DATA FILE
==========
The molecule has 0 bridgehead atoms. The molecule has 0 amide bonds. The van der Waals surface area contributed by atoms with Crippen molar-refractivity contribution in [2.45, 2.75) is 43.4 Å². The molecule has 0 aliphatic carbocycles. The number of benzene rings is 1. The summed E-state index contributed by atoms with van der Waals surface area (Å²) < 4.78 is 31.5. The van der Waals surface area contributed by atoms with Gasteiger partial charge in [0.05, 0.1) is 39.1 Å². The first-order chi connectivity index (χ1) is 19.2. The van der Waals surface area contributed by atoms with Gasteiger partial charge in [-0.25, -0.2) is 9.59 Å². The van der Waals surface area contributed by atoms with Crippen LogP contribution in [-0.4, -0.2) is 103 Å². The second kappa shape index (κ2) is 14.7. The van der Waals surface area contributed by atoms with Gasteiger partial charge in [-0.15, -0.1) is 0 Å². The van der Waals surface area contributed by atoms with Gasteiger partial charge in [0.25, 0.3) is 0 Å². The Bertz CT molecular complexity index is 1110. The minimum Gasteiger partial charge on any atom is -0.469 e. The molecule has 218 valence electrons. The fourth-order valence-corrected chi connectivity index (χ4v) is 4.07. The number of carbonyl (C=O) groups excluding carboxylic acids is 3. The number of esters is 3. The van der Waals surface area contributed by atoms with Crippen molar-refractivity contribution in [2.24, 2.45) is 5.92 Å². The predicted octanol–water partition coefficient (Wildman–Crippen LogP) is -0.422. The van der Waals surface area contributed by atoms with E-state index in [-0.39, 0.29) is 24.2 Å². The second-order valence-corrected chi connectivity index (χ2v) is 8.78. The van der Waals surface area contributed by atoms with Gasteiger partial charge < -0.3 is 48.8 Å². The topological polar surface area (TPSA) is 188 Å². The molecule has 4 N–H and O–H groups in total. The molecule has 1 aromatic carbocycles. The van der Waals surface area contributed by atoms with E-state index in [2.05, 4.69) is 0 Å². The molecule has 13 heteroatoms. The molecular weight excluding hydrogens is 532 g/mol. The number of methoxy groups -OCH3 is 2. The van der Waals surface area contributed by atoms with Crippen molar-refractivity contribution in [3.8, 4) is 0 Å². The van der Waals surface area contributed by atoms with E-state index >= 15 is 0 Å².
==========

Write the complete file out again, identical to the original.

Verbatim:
The molecule has 0 bridgehead atoms. The molecule has 0 amide bonds. The van der Waals surface area contributed by atoms with Crippen molar-refractivity contribution in [2.45, 2.75) is 43.4 Å². The molecule has 0 aliphatic carbocycles. The number of benzene rings is 1. The summed E-state index contributed by atoms with van der Waals surface area (Å²) < 4.78 is 31.5. The van der Waals surface area contributed by atoms with Gasteiger partial charge in [0.05, 0.1) is 39.1 Å². The first-order chi connectivity index (χ1) is 19.2. The van der Waals surface area contributed by atoms with Gasteiger partial charge in [-0.25, -0.2) is 9.59 Å². The van der Waals surface area contributed by atoms with Crippen LogP contribution in [-0.4, -0.2) is 103 Å². The second kappa shape index (κ2) is 14.7. The van der Waals surface area contributed by atoms with Gasteiger partial charge in [-0.15, -0.1) is 0 Å². The van der Waals surface area contributed by atoms with Gasteiger partial charge in [0.25, 0.3) is 0 Å². The Bertz CT molecular complexity index is 1110. The minimum Gasteiger partial charge on any atom is -0.469 e. The molecule has 218 valence electrons. The fourth-order valence-corrected chi connectivity index (χ4v) is 4.07. The number of carbonyl (C=O) groups excluding carboxylic acids is 3. The number of esters is 3. The van der Waals surface area contributed by atoms with Crippen molar-refractivity contribution in [2.24, 2.45) is 5.92 Å². The predicted octanol–water partition coefficient (Wildman–Crippen LogP) is -0.422. The van der Waals surface area contributed by atoms with E-state index in [-0.39, 0.29) is 24.2 Å². The second-order valence-corrected chi connectivity index (χ2v) is 8.78. The van der Waals surface area contributed by atoms with Gasteiger partial charge < -0.3 is 48.8 Å². The topological polar surface area (TPSA) is 188 Å². The molecule has 4 N–H and O–H groups in total. The molecule has 1 aromatic carbocycles. The van der Waals surface area contributed by atoms with E-state index in [2.05, 4.69) is 0 Å². The molecule has 13 heteroatoms. The molecular weight excluding hydrogens is 532 g/mol. The number of methoxy groups -OCH3 is 2. The van der Waals surface area contributed by atoms with Crippen molar-refractivity contribution in [3.8, 4) is 0 Å². The van der Waals surface area contributed by atoms with E-state index >= 15 is 0 Å².